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“Bite-Size Bits of Local, National, and Global History”
“Bite-Size Bits of Local, National, and Global History”
Williamsburg, Virginia — The American South (Mid-Atlantic)
 

Fort Magruder

 
 
Fort Magruder Marker image. Click for full size.
By Bill Coughlin, August 10, 2008
1. Fort Magruder Marker
Inscription.
This large redoubt was the center of a defensive line crossing the Peninsula. These earthworks, constructed by the command of General John B. Magruder, were a part of the system of fortifications designed to protect Richmond.

Here on May 5, 1862. The Battle of Williamsburg delayed the advance of the Federal Army and made possible the continued defense of Richmond.

This site preserved by
The United Daughters of the Confederacy

This marker erected by
the citizens of Williamsburg on the
occasion of the one-hundredth anniversary
of
The Battle of Williamsburg
May 5, 1962

 
Erected 1962 by Citizens of Williamsburg.
 
Marker series. This marker is included in the United Daughters of the Confederacy marker series.
 
Location. 37° 15.838′ N, 76° 39.978′ W. Marker is in Williamsburg, Virginia. Marker is on Penniman Road, on the left when traveling north. Touch for map. Marker is in this post office area: Williamsburg VA 23185, United States of America.
 
Other nearby markers. At least 8 other markers are within walking distance of this marker. A different marker also named Fort Magruder (a few steps from this marker); Vineyard Tract (about 500 feet away, measured in a direct
Marker on Penniman Road image. Click for full size.
By Bill Coughlin, August 10, 2008
2. Marker on Penniman Road
This site was the center of the Williamsburg Line of Defense across the Peninsula in 1862.
line); Magruderís Defenses (approx. half a mile away); Battle of Williamsburg (approx. half a mile away); a different marker also named Battle of Williamsburg (approx. half a mile away); Peninsula Campaign (approx. 0.7 miles away); Quarterpath Road (approx. 0.7 miles away); History of Fort Magruder (approx. ĺ mile away). Touch for a list and map of all markers in Williamsburg.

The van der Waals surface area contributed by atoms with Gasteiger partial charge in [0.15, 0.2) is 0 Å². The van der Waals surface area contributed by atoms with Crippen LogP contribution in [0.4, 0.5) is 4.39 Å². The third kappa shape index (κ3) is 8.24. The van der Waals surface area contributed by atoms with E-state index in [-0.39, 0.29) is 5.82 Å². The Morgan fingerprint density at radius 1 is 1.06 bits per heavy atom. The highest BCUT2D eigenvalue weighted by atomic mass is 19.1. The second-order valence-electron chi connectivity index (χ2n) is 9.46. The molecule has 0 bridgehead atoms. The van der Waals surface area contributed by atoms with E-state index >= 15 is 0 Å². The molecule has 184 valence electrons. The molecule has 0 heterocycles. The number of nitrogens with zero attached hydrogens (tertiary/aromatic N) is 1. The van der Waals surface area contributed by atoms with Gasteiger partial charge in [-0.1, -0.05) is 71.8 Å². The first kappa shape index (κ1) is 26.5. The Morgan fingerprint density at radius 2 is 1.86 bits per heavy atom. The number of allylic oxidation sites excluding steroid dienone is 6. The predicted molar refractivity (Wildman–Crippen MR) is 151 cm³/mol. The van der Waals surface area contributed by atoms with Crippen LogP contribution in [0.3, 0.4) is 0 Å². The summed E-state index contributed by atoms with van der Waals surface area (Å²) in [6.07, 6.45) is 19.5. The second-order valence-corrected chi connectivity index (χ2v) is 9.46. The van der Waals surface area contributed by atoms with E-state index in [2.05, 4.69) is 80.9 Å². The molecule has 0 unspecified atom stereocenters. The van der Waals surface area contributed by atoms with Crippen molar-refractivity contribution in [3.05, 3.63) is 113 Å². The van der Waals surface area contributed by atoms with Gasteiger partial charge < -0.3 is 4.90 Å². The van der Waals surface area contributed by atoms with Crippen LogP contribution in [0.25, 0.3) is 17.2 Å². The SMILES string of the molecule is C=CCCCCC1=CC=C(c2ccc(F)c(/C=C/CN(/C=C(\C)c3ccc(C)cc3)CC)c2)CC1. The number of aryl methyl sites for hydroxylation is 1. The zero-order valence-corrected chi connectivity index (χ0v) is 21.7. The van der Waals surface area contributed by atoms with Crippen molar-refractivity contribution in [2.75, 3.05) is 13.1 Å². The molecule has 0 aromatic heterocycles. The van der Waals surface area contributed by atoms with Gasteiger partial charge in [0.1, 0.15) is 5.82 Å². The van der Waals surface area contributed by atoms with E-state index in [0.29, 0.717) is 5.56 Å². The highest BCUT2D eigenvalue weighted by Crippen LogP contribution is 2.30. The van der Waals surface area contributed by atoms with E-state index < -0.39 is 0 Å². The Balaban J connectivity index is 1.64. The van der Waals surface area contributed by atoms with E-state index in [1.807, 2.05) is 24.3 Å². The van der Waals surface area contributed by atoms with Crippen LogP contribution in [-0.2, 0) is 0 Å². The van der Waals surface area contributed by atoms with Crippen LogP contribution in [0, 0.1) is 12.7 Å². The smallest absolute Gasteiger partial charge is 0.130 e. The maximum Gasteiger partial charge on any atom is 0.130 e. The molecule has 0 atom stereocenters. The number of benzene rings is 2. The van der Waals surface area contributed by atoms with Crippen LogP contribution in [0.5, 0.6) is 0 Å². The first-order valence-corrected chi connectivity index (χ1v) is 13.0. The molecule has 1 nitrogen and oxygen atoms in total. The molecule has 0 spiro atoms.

Also see . . .
1. Williamsburg, Fort Magruder, Civil War Virginia, May 5, 1862. American Civil War website. (Submitted on August 21, 2008, by Bill Coughlin of North Arlington, New Jersey.) 

2. Battle of Williamsburg, 5 May 1862. (Submitted on August 21, 2008, by Bill Coughlin of North Arlington, New Jersey.)
3. The Peninsula Campaign of 1862. (Submitted on August 21, 2008, by Bill Coughlin of North Arlington, New Jersey.)
 
Categories. Notable PlacesWar, US Civil
 
Fort Magruder Markers image. Click for full size.
By Bill Coughlin, August 10, 2008
3. Fort Magruder Markers
Fort Magruder was part of the Third Defensive Line constructed by Gen. John B. Magruder to protect Richmond.
Fort Magruder Marker image. Click for full size.
By Brandon Fletcher, June 24, 2010
4. Fort Magruder Marker
UDC Site Marker image. Click for full size.
By Bill Coughlin, August 10, 2008
5. UDC Site Marker
This land was donated to the Williamsburg Chapter of the United Daughters of the Confederacy by the Benel Corporation, Ben G. Levinson, President.
Fort Magruder Fortifications image. Click for full size.
By Brandon Fletcher, June 24, 2010
6. Fort Magruder Fortifications
Fort Magruder Fortifications image. Click for full size.
By Bill Coughlin, August 10, 2008
7. Fort Magruder Fortifications
These earthworks, found in the woods to the left of the marker, were attacked by the troops of Union Gen. Joseph Hooker during the Battle of Williamsburg on May 5, 1962.
 
 
Credits. This page was last revised on June 16, 2016. This page originally submitted on August 21, 2008, by Bill Coughlin of North Arlington, New Jersey. This page has been viewed 1,547 times since then and 66 times this year. Photos:   1, 2, 3. submitted on August 21, 2008, by Bill Coughlin of North Arlington, New Jersey.   4. submitted on August 8, 2015, by Brandon Fletcher of Chattanooga, Tennessee.   5. submitted on August 21, 2008, by Bill Coughlin of North Arlington, New Jersey.   6. submitted on August 8, 2015, by Brandon Fletcher of Chattanooga, Tennessee.   7. submitted on August 21, 2008, by Bill Coughlin of North Arlington, New Jersey.
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